She makes all the same points I've made throughout this thread and concludes that science is ultimately an appeal to authority, but then she ignores all the sociological issues with the institution of science and says the institution is trustworthy. :lol:
By Sivad
#14966383
Rancid wrote:You're saying you're the fanatic right?


Aren't you the guy that said we should lock people up for disobeying Science?
By Sivad
#14967021
Academic Research in the 21st Century: Maintaining Scientific Integrity in a Climate of Perverse Incentives and Hypercompetition

Marc A. Edwards*, and Siddhartha Roy

Environ Eng Sci. 2017 Jan 1; 34(1): 51–61.
Published online 2017 Jan 1



Abstract

Over the last 50 years, we argue that incentives for academic scientists have become increasingly perverse in terms of competition for research funding, development of quantitative metrics to measure performance, and a changing business model for higher education itself. Furthermore, decreased discretionary funding at the federal and state level is creating a hypercompetitive environment between government agencies (e.g., EPA, NIH, CDC), for scientists in these agencies, and for academics seeking funding from all sources—the combination of perverse incentives and decreased funding increases pressures that can lead to unethical behavior. If a critical mass of scientists become untrustworthy, a tipping point is possible in which the scientific enterprise itself becomes inherently corrupt and public trust is lost, risking a new dark age with devastating consequences to humanity. Academia and federal agencies should better support science as a public good, and incentivize altruistic and ethical outcomes, while de-emphasizing output.


Perverse Incentives in Research Academia: The New Normal?

When you rely on incentives, you undermine virtues. Then when you discover that you actually need people who want to do the right thing, those people don't exist…—Barry Schwartz, Swarthmore College (Zetter, 2009)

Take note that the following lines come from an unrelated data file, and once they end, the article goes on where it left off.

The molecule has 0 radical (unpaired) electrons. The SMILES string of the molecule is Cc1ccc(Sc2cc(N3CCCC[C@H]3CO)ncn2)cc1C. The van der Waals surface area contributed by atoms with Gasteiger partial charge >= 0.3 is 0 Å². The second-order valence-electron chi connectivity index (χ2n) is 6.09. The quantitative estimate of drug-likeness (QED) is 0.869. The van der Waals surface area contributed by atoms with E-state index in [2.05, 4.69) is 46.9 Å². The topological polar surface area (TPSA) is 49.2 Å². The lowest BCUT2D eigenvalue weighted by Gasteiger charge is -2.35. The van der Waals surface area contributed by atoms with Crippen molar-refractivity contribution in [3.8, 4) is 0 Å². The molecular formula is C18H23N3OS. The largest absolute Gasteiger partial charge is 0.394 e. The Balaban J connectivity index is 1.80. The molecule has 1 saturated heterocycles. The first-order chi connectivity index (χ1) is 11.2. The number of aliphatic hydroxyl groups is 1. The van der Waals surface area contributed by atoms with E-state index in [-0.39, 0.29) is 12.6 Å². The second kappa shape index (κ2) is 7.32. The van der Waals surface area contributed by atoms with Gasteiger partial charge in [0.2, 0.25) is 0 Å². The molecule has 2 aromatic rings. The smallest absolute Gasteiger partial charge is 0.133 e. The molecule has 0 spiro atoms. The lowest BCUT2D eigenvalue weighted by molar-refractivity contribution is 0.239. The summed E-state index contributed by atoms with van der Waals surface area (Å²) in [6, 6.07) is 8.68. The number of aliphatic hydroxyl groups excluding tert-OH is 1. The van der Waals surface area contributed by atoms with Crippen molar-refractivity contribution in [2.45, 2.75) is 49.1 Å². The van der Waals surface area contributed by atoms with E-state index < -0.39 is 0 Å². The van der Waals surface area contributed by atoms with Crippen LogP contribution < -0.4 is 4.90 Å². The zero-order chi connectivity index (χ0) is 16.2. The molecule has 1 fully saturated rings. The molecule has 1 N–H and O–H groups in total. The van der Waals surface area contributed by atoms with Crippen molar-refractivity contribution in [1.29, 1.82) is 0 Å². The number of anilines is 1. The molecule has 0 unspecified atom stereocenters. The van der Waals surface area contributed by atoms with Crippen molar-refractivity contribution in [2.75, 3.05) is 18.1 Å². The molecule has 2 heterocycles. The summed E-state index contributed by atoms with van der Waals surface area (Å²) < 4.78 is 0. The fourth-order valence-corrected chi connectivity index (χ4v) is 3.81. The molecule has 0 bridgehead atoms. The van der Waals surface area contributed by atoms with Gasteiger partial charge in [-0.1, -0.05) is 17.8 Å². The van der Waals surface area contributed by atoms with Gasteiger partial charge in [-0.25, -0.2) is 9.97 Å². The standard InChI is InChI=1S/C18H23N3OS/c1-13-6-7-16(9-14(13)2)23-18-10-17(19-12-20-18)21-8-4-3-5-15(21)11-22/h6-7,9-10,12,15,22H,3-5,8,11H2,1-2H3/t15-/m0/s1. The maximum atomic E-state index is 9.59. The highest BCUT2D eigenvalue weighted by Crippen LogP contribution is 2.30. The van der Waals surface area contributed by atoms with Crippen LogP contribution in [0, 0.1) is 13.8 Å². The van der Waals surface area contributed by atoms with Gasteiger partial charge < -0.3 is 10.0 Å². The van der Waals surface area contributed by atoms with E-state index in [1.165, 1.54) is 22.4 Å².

Academics are human and readily respond to incentives. The need to achieve tenure has influenced faculty decisions, priorities, and activities since the concept first became popular (Wolverton, 1998). Recently, however, an emphasis on quantitative performance metrics (Van Noorden, 2010), increased competition for static or reduced federal research funding (e.g., NIH, NSF, and EPA), and a steady shift toward operating public universities on a private business model (Plerou, et al., 1999; Brownlee, 2014; Kasperkevic, 2014) are creating an increasingly perverse academic culture. These changes may be creating problems in academia at both individual and institutional levels (Table 1).


Quantitative performance metrics: effect on individual researchers and productivity

The goal of measuring scientific productivity has given rise to quantitative performance metrics, including publication count, citations, combined citation-publication counts (e.g., h-index), journal impact factors (JIF), total research dollars, and total patents. These quantitative metrics now dominate decision-making in faculty hiring, promotion and tenure, awards, and funding (Abbott et al., 2010; Carpenter et al., 2014). Because these measures are subject to manipulation, they are doomed to become misleading and even counterproductive, according to Goodhart's Law, which states that “when a measure becomes a target, it ceases to be a good measure” (Elton, 2004; Fischer et al., 2012; Werner, 2015).